TECHNOLOGY: An ever changing world
- Posted on June 25, 2011
- ADVANCED, INTERMEDIATE, TECHNOLOGY, THEMES
- INTERMEDIATE, TECHNOLOGY
- Comments: 5
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In a search, I found a comment from your web site about my blog MyReadingMapped. However, I could not find the full comment. I was hoping to discover how teachers would use the 33 interactive maps of historic events I have created.
In the past I have found a teacher who was using my Lewis and Clark map to teach his students the importance of writing journals since each of the identified locations on the map integrates with Lewis and Clark’s actual journal entries for each day. Thus, the student can zoom in on the actual location in Google Map, read Lewis and Clark’s journals about what happened that day and how far they traveled. The other explorer maps contain quotes from the explorer’s book; along with the page reference for each location and day. The student can then read online the complete 100+ year old Google Book for free via the link I provided. Thus, the student can read the book and follow it day-by-day on a map they can zoom in on to see the actual locations, buildings and pyramids.
Check out my site map to see a complete list of the historic events covered at http://myreadingmapped.blogspot.com/p/site-map-of-myreadingmapped.html
Thanks to Chestnut ESL, here is what I believe is an interesting student e-lesson by a teacher from New Zealand.
According to MyReadingMapped’s web site analytics, 19 visitors from Auckland, New Zealand all logged on to my Interactive Map of the Travels of Marco Polo at the same time, using the same Internet Service Provider, at 1 PM New Zealand time on Monday, September 5, 2011.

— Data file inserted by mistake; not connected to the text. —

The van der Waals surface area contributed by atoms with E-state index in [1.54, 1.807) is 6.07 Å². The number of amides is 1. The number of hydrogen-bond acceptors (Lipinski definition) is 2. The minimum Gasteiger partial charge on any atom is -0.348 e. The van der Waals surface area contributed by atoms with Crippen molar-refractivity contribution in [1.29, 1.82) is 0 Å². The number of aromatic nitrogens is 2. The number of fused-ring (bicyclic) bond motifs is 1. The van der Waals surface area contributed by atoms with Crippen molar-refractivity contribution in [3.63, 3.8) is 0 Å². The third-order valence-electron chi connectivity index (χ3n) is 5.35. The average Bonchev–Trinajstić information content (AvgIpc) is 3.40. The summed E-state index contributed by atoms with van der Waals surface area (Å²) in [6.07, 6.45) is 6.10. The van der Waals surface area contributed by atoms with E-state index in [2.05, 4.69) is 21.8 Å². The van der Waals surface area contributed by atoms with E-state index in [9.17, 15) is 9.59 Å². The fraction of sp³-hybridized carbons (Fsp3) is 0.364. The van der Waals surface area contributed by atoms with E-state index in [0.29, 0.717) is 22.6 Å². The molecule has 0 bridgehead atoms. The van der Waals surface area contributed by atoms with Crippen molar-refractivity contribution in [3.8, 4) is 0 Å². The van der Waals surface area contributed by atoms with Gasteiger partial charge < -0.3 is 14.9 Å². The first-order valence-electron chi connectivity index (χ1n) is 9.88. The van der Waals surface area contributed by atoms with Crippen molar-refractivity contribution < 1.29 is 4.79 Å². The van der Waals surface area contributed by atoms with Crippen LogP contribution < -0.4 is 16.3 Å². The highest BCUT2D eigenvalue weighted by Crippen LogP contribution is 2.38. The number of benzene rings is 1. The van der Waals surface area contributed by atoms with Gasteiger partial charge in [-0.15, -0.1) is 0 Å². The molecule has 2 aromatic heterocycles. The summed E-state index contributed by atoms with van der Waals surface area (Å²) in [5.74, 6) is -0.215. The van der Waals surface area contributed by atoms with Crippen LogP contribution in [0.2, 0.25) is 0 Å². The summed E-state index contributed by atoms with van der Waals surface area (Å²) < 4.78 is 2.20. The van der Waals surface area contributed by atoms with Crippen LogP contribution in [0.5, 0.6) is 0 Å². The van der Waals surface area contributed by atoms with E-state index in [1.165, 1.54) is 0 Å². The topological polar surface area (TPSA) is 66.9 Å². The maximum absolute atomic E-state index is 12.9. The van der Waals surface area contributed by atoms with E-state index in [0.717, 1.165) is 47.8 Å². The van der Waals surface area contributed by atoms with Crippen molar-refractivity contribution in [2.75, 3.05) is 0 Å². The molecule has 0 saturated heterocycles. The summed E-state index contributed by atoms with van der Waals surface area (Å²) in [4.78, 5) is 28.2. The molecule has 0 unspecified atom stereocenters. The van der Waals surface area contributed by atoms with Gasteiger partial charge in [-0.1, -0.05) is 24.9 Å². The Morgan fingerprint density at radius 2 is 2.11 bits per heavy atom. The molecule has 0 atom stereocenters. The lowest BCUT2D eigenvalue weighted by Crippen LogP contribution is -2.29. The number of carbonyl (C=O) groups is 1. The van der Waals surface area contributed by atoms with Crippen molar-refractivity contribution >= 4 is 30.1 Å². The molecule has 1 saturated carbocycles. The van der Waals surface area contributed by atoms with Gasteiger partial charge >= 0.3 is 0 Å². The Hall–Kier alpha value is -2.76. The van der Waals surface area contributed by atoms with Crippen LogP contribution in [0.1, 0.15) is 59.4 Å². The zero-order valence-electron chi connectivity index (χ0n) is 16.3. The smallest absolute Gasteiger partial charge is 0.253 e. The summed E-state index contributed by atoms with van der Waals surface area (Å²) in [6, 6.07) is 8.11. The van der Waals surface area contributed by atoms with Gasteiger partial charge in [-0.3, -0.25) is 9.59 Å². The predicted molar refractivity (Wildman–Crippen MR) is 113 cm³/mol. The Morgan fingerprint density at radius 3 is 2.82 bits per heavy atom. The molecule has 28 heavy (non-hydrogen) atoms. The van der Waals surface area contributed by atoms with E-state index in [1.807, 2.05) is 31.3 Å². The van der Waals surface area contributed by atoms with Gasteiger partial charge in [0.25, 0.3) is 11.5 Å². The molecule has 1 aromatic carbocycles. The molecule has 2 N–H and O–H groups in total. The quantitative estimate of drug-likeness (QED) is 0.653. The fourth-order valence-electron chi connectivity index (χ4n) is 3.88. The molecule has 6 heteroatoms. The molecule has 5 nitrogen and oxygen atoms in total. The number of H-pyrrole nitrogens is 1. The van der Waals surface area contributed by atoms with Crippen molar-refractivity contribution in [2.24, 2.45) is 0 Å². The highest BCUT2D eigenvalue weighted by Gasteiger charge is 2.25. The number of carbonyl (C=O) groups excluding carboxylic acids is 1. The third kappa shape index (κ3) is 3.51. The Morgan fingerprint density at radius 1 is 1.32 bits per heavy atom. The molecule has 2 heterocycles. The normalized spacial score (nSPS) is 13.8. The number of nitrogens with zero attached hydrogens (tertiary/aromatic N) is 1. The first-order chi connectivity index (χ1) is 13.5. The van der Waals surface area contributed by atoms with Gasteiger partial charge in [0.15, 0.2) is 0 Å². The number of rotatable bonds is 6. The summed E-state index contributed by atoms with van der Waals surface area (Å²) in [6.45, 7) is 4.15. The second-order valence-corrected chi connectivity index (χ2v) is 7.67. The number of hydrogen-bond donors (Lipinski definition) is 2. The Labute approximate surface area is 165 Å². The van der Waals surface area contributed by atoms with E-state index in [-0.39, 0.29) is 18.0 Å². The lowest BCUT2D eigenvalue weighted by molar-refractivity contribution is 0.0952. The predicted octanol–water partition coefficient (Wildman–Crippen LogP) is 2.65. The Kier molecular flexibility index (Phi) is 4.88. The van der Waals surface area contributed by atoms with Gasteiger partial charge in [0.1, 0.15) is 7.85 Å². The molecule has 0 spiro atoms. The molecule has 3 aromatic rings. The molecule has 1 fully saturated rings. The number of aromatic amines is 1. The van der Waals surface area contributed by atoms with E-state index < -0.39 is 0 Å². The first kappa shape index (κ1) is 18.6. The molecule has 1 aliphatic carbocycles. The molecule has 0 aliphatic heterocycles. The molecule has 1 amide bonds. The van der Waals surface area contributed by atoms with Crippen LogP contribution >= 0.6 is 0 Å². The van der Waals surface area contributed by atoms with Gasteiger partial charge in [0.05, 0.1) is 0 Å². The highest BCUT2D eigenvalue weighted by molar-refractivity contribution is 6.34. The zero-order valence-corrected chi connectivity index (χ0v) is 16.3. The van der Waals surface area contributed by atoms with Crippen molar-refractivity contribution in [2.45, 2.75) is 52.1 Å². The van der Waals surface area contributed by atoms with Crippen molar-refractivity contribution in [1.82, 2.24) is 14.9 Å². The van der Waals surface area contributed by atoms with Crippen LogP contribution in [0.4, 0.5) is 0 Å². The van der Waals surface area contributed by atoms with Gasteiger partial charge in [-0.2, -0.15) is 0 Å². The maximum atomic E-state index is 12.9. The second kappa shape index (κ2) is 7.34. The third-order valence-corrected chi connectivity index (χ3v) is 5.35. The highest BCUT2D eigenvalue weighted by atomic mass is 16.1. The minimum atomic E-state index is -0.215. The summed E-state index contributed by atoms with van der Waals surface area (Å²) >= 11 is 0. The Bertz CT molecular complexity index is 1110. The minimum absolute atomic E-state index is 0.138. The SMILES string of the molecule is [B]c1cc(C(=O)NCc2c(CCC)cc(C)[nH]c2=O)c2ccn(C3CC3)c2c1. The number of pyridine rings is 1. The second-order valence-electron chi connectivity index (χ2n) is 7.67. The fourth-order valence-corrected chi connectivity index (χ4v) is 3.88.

Evidently the teacher first had them do an Internet search for which they entered the following variations:
map of places that marco polo visited
map of places that marko polo visited
map of places marco polo visited
map of place that marco polo visited
the travels of marco polo the book
place marco polo visited interactive map
interactive map of places that marco polo visited
places marco polo visited- interactive map
All of which placed MyReadingMapped’s Marco Polo map within the top 4 searches.
Upon entering my blog, they spent an average of four and a half minutes reading about my site, and the Marco Polo map, and checked out two web pages, before clicking the link under the embedded map to go to the larger original map in Google Maps. Google Maps separate tracking accounted for all 19 of the students.
This interactive map has chapter links for each location Marco Polo visited that are linked to Wikipedia’s Henry Yale translation of The Travels of Marco Polo; and the student can zoom in on the actual location and see photos of the location and view the terrain as well.
Thus, I suspect the students got a lot out of this teacher’s lesson.
I appreciate your feedback, keep up with the excellent work!
The students from New Zealand returned to the Marco Polo map again today. So, I suspect they are getting something out of it. I will track it to see how long it lasts. From what I can tell about 9% return the same day.
It has now been 24 days since the New Zealand students began using the Interactive Map of Marco Polo. In this period, the 20 students generated 78 visits from New Zealand. In this time period, the Marco Polo map has had 132 Pageviews, with 87 Unique Pageviews and is now the leading content of the past 30 days. This page averaged 4 minutes and 52 seconds before jumping the original map on Google Maps; with a Bounce rate of 67%. That Bounce rate means 33% looked at other maps on the web site.
Between 10% and 30% of the students continue to return on a regular basis 24 days after the initial contact. Being a retired marketing manager, I consider this to be an interesting test of the value of interactive maps of historic events as a teaching tool.